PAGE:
“I can’t breathe. I have my ID right here. My name is Elijah McClain. That’s my house. I was just going home. I’m an introvert. I’m just different. That’s all. I’m so sorry. I have no gun. I don’t do that stuff. I don’t do any fighting. Why are you attacking me? I don’t even kill flies! I don’t eat meat! But I don’t judge people; I don’t judge people who do eat meat. Forgive me. All I was trying to do was become better. I will do it. I will do anything. Sacrifice my identity, I’ll do it. You all are phenomenal. You are beautiful, and I love you. Try to forgive me. I’m a mood Gemini. I’m sorry. I’m so sorry. Ow, that really hurt! You are all very strong. Teamwork makes the dream work. Oh, I’m sorry, I wasn’t trying to do that. I just can’t breathe correctly.”

Zempel then asked why the appeals for justice and accountability on behalf of people like McClain are being drowned out by the din of tanks and guns and tear gas. She said that we hear the Kenosha, Wisconsin police thanking white vigilantes for backup. We see police tossing bottled water to civilians carrying automatic weapons. We hear their chief blame protesters for breaking curfew instead of ordering his officers to detain a young white man carrying a semi-automatic rifle as people are calling out that he had pulled the trigger on unarmed civilians.

Zempel then read prepared remarks by Karen Davidson: “The memorial field asks us to slow down for a moment and read a few facts. Acknowledge the anguish of unnecessary loss. Acknowledge the reason protesters are justifiably outraged. For a moment, cut through the storm of controversy, denial, blame, anger, and cover-ups, and admit, simply admit, these merciless killings are unjust. The carelessness of these deaths is not being overstated.”

Davidson challenged us to begin having difficult discussions about the injustice that is so prevalent in our society, its history and the steps we are willing to take to achieve the highest ideals articulated in the Declaration of Independence. Davidson concluded with, “Is it too much to ask for an America without police chokeholds? Can we recognize the inherent danger to all parties of no-knock warrants? Can we begin to talk about what justice for all looks like?”

The focus then shifted to the music, and Burnham, accompanied by Fred Cash on electric bass, did not disappoint. Burnham began with a haunting instrumental that reflected the anguish of McClain’s death and the deaths of many others featured in the memorial and beyond. He then shifted to a mix of voice and instrumental, and at times calling in those present to join in. He concluded leading a dozen and a half string-players wrapping with the event with “Let My People Go,” “We Shall Overcome” and “Amazing Grace.”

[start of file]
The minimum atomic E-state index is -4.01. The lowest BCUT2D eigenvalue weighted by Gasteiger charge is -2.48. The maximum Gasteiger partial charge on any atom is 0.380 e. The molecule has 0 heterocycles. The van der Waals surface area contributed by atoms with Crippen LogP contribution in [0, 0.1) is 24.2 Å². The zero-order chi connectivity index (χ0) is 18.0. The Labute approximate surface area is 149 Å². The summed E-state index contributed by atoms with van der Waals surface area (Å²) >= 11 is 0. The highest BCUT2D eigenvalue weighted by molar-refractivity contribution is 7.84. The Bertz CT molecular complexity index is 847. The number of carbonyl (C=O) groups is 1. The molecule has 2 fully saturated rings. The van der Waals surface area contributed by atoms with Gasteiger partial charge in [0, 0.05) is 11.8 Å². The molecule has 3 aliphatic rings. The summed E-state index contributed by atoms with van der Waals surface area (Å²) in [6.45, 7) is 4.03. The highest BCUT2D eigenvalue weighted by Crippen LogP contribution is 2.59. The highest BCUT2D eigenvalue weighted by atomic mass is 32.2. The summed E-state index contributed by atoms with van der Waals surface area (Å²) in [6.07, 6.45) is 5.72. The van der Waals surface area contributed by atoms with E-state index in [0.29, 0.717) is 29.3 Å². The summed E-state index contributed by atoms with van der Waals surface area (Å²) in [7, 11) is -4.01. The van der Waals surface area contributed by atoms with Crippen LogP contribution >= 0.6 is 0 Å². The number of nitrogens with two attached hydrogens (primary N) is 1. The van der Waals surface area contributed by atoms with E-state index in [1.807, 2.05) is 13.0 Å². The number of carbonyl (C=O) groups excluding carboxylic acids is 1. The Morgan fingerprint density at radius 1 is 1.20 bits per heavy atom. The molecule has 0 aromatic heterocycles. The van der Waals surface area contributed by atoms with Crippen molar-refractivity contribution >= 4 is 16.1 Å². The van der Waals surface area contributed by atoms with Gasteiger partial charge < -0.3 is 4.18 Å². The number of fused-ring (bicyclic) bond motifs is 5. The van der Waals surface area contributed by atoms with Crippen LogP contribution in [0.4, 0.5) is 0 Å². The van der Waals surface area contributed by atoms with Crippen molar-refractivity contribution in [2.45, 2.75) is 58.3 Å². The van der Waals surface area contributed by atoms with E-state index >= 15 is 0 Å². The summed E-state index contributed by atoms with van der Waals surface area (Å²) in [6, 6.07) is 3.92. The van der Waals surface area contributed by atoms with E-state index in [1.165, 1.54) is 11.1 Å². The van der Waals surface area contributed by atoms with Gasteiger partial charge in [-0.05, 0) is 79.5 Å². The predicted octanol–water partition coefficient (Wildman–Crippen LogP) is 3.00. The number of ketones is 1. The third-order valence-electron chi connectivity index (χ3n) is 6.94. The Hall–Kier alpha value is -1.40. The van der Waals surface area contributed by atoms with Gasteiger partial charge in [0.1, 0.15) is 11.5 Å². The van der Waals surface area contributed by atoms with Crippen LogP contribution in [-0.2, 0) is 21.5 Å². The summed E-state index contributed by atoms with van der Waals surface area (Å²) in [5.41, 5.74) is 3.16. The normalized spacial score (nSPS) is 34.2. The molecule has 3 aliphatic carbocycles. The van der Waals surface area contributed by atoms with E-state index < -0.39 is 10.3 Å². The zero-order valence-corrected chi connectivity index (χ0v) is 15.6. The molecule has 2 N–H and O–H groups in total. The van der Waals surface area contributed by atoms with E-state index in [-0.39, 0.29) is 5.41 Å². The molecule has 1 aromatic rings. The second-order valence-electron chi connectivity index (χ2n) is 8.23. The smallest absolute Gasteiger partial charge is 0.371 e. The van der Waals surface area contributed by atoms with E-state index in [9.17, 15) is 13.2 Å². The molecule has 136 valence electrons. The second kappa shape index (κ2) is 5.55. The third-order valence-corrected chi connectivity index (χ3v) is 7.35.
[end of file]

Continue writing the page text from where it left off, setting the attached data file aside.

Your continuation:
“To me, the vigil is the continuation of a very long struggle,” said Burnham. “It’s a struggle that I don’t think has a final ending and a glorious new beginning. I think it’s something that’s going to be with us forever. I think each one of us has a part to play, including cultural workers like myself. The least I can do is make some entertainment with people gathered together to share their thoughts, feelings and whatever. Songs have been a part of the liberation movement forever. I’m happy to continue that tradition.”

People then began to disperse slowly, many to read the placards that comprised the memorial, some to go over the gravesite where John Brown and many of the Harpers Ferry raiders lay, and others to speak quietly with friends.

“I feel very good and emotional for this performance and vigil here,” said Seward. “I always wanted to bring Charlie up here. He said and sang so much more than I knew about him, but I did know that this was a role he could play at this event. We feel fortunate to be a part of this partnership that made this vigil possible.”

“This is good medicine,” said Martha Swan. “We need this medicine of music, this touch and connection to history, and one another; to be in this struggle together.”